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Women African Americans Indians Workers. The New Deal and its specific impact . Women and the New Deal. Led by Eleanor Roosevelt Roosevelt administration employed far more women than any previous administration had. Frances Perkins Secretary of Labor. Eleanor Roosevelt.

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Women african americans indians workers


African Americans



The New Deal and its specific impact

Women and the new deal
Women and the New Deal

  • Led by Eleanor Roosevelt

  • Roosevelt administration employed far more women than any previous administration had.

  • Frances Perkins

    • Secretary of Labor

Eleanor roosevelt
Eleanor Roosevelt

  • Relationship with FDR

  • Her marriage had “no fundamental love to draw on” so she threw herself into civic activities.

  • Published a weekly newspaper column

African americans and the new deal
African americans and the new deal

The new deal and african americans
The New deal and African Americans

  • In 1928 FDR (as a VP candidate) won just 28% of the black vote.

  • In 1932 FDR won 71% of the black vote.

  • What explains this shift?

  • Why did Blacks overwhelmingly support the New Deal?

  • Was the New Deal pro-civil rights?

The new deal and race
The New deal and race

  • New Deal provided:

    Roosevelt! You're my man!When the time come I ain't got a centYou buy my groceriesAnd pay my rent.

    Mr. Roosevelt, you're my man

  • Establishment of the Black Cabinet under Mary McCleod Bethune

  • Civilian Conservation Corps and the Public Works Administration, gave them much-needed aid and jobs

A new deal for indians
A New deal for Indians?

  • Secretary of Indian Affairs: John Collier

  • “We Took Away Their Best Lands, Broke Treaties”

  • Revocation of the Dawes Act

  • Indian Reorganization Act

  • Encouraged a reestablishment of tribalism

Roosevelt and labor1
Roosevelt and Labor

  • Passed the NLRB

  • “Supported” workers even in their worst strikes

  • GM Strike of 1937

  • “It is illegal, but shutting them out is not the answer. Why can’t {GM} meet with the workers?”

  • Result: all automobile manufacturers except Ford sign on with UAW.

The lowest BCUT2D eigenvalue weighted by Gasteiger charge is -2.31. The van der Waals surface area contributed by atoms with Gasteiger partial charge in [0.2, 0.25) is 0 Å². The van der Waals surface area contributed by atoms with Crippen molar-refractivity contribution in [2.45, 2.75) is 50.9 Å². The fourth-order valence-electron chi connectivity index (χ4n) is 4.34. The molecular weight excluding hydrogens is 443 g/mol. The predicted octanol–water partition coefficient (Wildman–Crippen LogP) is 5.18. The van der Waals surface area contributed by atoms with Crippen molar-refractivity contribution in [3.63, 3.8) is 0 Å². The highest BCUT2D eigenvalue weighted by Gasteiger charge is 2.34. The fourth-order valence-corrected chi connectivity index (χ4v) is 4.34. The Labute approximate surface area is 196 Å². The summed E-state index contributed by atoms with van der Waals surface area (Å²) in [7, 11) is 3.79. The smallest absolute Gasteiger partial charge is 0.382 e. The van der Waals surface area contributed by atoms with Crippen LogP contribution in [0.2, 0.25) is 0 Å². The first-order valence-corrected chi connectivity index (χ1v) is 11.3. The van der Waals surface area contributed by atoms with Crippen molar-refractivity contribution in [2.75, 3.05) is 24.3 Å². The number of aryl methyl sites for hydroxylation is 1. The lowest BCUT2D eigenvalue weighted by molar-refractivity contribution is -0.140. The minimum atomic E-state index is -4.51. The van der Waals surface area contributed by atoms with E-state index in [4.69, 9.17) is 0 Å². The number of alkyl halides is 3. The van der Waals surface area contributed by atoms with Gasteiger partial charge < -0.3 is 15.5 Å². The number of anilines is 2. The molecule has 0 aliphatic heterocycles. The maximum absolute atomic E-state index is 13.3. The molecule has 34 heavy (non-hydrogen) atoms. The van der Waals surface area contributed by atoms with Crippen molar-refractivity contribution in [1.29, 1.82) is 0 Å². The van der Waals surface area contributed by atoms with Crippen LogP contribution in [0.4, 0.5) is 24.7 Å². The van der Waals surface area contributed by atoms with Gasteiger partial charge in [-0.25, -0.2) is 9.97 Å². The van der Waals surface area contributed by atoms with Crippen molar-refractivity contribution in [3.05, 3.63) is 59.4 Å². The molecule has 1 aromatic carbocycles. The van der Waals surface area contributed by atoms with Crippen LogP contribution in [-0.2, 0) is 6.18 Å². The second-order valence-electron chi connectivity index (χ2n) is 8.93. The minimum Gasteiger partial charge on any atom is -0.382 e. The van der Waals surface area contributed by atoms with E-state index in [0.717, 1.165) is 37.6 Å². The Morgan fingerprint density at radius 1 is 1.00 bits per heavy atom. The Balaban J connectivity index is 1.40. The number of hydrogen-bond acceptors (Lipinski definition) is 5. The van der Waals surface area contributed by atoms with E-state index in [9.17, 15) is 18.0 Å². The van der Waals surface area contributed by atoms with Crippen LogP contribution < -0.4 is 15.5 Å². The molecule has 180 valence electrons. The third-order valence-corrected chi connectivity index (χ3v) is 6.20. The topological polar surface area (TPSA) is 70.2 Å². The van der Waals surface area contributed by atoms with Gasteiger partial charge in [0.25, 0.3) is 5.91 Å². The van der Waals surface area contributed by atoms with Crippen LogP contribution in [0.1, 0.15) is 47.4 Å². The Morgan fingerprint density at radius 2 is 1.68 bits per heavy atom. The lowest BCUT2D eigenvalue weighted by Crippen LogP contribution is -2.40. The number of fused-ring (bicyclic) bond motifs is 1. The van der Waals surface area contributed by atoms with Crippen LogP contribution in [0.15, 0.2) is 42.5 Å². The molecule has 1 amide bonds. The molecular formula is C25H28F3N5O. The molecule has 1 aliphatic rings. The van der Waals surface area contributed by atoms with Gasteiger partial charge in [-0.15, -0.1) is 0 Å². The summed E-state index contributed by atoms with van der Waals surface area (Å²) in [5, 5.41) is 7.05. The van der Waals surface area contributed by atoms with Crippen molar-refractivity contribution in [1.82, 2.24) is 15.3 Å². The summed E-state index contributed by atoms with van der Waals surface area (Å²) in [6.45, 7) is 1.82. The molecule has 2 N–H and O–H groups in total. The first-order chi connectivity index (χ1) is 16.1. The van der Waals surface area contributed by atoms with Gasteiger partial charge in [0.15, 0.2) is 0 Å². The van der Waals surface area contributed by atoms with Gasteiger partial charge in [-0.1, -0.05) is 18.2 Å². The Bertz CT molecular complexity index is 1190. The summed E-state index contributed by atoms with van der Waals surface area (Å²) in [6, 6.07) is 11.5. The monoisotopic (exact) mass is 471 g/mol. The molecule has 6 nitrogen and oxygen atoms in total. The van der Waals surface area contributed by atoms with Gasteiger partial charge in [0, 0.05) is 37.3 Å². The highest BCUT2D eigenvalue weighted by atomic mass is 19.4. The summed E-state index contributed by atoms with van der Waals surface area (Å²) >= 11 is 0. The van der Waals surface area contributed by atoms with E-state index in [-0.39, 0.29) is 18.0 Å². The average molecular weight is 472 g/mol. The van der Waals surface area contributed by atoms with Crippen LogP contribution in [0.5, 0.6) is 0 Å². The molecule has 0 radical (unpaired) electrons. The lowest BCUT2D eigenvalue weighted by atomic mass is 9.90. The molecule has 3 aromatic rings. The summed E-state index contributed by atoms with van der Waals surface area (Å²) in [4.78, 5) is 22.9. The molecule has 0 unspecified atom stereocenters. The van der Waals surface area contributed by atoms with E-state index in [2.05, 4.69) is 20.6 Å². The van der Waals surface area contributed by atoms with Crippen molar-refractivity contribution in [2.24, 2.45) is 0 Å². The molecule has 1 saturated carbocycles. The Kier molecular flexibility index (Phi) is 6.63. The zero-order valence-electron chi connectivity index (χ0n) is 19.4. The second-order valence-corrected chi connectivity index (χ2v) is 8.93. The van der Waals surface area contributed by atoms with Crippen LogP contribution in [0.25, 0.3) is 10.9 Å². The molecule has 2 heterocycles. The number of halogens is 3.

Labor and the new deal
Labor and the new deal

  • 40 hour work week and higher wages in steel industry

  • Auto and steel unions had 750,000 members by 1937

  • Fair Labor Standards Act

    • Abolished child labor

    • A national minimum wage of .40

    • Overtime paid at time and a half

The new deal in conclusion

The New Deal in Conclusion

The New deal in history

Role of roosevelt
Role of Roosevelt

  • Had little to do with the programs details.

  • “Skimpy” knowledge of economics

  • “Roosevelt’s first class temperament is compensated by his second class intellect”

  • Pioneer of communicating with people

  • Great president despite his awful administrative shortcomings (giving jobs to multiple depts etc…)


  • “Roosevelt was not really very much at home with ideas, but he forbade inaction when there was something to be done”

  • Rex Tugwell Brains Trust


  • Given the context of the overall goal end the depression…it failed.

  • There are differing interpretations on this (see text)

  • Roosevelt Recession of 1937 (next slide)

  • Mixed strategy, balance budget—deficit spending. Sometimes acted against one another.

? 33 percent

  • Even a member of FDR’s administration, the committed New Dealer Alvin Hansen, admitted in 1940 that “I really do not know what the basic principle of the New Deal is.”

Packing the courts
Packing the Courts 33 percent

  • Due to court opposition to the AAA Roosevelt sought to increase the number of justices—giving him the ability to put 6 new justices on the court!

  • Adds to the failure…damages Roosevelt’s legacy.

Recovery attempts 1938
Recovery attempts? 1938 33 percent

  • FDR asked Congress for a $5 billion relief program, which passed in the spring and summer of 1938.

  • Despite this infusion of federal money into the economy, the nation still suffered from under-consumption and lay mired in depression.

  • In 1939, over 19 percent of the nation’s work force remained unemployed. Stock prices had yet to recover from the crash of the late 1920s.

Conclusions 33 percent

  • Liberals? Federal Government should accept responsibility for the national welfare.

  • Conservatives? Likely strongly disagree as this creates soaring spending and infringes on individual rights

  • Regardless—almost all are struck by its boldness of action.